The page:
Friday, February 15, 2013

Duh, Bor-ing by Joseph Epstein

One of the many entertaining entries in 2012 Best American Essays is Joseph Epstein's musings entitled "Duh, Bor-ing."

Epstein writes: Some people claim never to have been bored. They lie. One cannot be human without at some time or other having known boredom. 

He points out that psychologists make a distinction between ordinary and pathological boredom; and, between situational and existential boredom. 

When bored, time slows drastically, the world seems logy and without promise, and reality itself can grow shadowy and vague.
The vagueness of boredom, its vaporousness and its torpor, is part of its mild but genuine torment.

Epstein takes a look at two books. First, Boredom: A Lively History by Peter Toohey who thinks boredom has its uses; that it can function as a warning sign that a change in life is needed or a stimulant for new thought and creativity. 

The second is A Philosophy of Boredom by Lars Svendsen who "is confident that boredom is the major spiritual problem of our day."  He believes boredom to be a social, cultural, and philosophical problem and wonders if modern life isn't just an attempt to escape boredom.

I have long held that we are a society that is totally over-entertained. Too many television channels, too many activities to choose from, too many books, movies, concerts, et al., to fracture our time.  All in an attempt to keep us from being bored.

To me, most of what passes for entertainment today is dull and tasteless and has no chance at all of curing boredom only deepening our sense of it.

Epstein notes that it was Pascal who wrote: "I have discovered that all evil comes from this - man's being unable to sit still in a room."

And he gives examples of how boredom has been represented in literature from authors Barbara Pym to Jean-Paul Sartre to poet Joseph Brodsky.

As a teenager I suppose I suffered from existential boredom due to a lethal combination of hormones and lack of energy and direction. As an adult, I have had boring jobs. Really, who hasn't? And to me, nothing is more boring than a Tupperware or any other in-home-sales party. One of the first conscious decisions I made about how I spent my time was when I long ago resolved, "I don't go to sales parties."

I have a low boredom threshold and try not to put myself in boring situations. If perchance I find myself in a lack-luster meeting or performance, I soften my focus,  put my imagination in gear and take my mind off to somewhere more stimulating.

If a book doesn't capture my interest pretty quickly - if I find my mind wandering or I start looking ahead to see how many pages are left in the chapter - I think "Bor-ing" and off it goes back to the library or to the charity shop.

I do admit to occasional bouts of restlessness; times when no activity or book or movie seems to appeal. That may be boredom, but usually I quench the restlessness with a nap. A good nap can cure a lot of things.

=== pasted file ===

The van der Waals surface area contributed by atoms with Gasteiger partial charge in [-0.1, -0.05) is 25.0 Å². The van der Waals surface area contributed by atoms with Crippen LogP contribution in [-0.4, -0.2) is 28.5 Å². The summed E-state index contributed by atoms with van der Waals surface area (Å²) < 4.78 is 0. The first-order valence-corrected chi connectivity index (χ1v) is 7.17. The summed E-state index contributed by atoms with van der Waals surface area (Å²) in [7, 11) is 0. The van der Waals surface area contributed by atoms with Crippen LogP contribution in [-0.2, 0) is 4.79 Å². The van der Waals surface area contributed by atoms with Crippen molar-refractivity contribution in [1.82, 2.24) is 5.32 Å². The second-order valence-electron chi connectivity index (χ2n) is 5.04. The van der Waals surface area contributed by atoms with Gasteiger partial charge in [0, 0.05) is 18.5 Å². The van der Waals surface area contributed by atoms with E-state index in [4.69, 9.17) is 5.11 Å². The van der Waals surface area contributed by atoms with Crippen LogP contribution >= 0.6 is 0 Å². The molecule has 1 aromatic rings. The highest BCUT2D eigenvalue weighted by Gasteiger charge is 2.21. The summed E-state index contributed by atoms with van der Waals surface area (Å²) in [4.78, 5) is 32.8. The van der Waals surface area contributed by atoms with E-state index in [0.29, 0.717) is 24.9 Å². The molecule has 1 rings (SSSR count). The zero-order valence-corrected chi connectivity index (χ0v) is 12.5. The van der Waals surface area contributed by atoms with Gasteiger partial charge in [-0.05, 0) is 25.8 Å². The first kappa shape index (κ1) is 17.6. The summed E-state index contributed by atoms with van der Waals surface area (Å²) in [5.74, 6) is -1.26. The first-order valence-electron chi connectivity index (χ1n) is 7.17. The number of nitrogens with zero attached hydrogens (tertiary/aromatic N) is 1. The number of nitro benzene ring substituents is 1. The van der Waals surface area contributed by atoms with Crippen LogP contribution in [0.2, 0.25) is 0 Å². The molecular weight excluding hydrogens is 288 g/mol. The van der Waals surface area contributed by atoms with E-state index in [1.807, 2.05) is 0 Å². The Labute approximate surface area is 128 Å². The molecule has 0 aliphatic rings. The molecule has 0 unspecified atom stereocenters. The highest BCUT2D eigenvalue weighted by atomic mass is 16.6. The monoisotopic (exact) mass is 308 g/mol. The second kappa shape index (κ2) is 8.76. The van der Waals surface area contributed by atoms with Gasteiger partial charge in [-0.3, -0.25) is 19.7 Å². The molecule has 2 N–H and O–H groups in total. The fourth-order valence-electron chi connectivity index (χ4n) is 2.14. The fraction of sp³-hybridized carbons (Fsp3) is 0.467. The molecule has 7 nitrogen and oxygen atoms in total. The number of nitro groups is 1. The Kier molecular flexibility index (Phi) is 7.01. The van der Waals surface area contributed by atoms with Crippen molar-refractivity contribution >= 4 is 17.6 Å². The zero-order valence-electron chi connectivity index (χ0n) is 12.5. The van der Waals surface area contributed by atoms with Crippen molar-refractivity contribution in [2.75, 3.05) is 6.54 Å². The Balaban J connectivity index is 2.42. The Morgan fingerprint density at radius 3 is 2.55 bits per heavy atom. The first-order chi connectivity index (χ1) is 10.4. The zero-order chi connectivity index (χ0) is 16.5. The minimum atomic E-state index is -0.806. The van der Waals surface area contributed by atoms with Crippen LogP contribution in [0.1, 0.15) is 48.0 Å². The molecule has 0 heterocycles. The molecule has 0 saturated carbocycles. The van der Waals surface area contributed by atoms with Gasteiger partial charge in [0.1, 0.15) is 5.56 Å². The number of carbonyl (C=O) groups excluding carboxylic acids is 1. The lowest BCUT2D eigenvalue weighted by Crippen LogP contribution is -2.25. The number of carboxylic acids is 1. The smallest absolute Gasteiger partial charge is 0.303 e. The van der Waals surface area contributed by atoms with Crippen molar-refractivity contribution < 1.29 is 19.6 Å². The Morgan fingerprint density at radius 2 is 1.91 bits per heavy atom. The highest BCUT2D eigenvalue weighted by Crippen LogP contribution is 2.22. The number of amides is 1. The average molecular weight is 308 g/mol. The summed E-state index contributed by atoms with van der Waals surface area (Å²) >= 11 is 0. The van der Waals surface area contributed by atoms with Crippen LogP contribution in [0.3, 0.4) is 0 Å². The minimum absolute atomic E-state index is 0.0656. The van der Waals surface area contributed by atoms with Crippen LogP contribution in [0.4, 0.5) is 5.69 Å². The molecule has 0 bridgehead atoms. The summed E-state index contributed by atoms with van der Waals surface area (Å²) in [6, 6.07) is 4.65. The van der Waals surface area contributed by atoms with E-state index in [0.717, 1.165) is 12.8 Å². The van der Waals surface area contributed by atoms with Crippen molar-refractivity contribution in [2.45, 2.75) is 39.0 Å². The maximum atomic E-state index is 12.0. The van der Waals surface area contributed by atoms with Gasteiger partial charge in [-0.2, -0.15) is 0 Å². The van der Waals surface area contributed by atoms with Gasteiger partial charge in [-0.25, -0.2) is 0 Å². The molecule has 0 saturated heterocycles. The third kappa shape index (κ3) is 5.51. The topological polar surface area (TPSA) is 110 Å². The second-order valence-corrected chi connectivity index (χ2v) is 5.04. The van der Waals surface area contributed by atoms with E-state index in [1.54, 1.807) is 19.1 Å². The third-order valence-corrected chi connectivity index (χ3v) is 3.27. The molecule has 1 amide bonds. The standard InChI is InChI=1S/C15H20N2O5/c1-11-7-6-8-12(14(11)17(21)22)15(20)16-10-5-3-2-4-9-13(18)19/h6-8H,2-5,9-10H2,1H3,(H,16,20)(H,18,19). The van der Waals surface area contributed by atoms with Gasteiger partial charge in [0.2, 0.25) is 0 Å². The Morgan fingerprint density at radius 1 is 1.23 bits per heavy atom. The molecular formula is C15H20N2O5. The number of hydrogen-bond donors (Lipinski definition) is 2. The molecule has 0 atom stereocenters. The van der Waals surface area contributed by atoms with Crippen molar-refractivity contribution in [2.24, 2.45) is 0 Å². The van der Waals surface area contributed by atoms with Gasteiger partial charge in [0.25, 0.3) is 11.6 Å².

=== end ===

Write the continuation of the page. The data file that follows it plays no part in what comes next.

Well, I hope I haven't bored you with this post. Do you get bored easily? What bores you and what do you do about it? 


  1. First off I am with you on sales parties. When I went to work in a place with 15 or so other women after having been in only woman working in a law office for many years, the first party that came along I said "I don't do parties" and I have stuck with it for 10 years. The only party I have gone to in that time is a Scentsy party that my daughter-in-law had.

    It hasn't been that long since I have allowed myself to return a book to the library unread. Now if it doesn't catch my interest within 100 pages (or less) I take it back. Too many other books out there I might like.

    I'm not bored easily. If I do feel that way it is either a nap or a walk in the fresh air that snaps me out of it.


    1. Thanks for your response, Joyce. Just having a rule about sales parties means no feelings are hurt because you went to one and not another. Truth be told, I am not a fan of any party!

      I used to think I had to read the whole book once begun. It was when I worked at a bookstore that I was given 'permission' to quit a book that I didn't find engaging. Hurrah! Another rule that works. I silently thank the author for her or his time and effort and then move on.

      The Nap is my best friend.

  2. In the 18th century, the great lexicographer Samuel Johnson responded to a teacher who advised a pupil to read to the end whatever books he should begin:
    "This is surely a strange advice; you may as well resolve that whatever men you happen to get acquainted with, you are to keep them for life. A book may be good for nothing; or there may be only one thing in it worth knowing; are we to read it all through?"

    1. Good old Dr. Johnson. Great advice from a brilliant man. I had not read that quote before. Thanks, Mike, for your comment.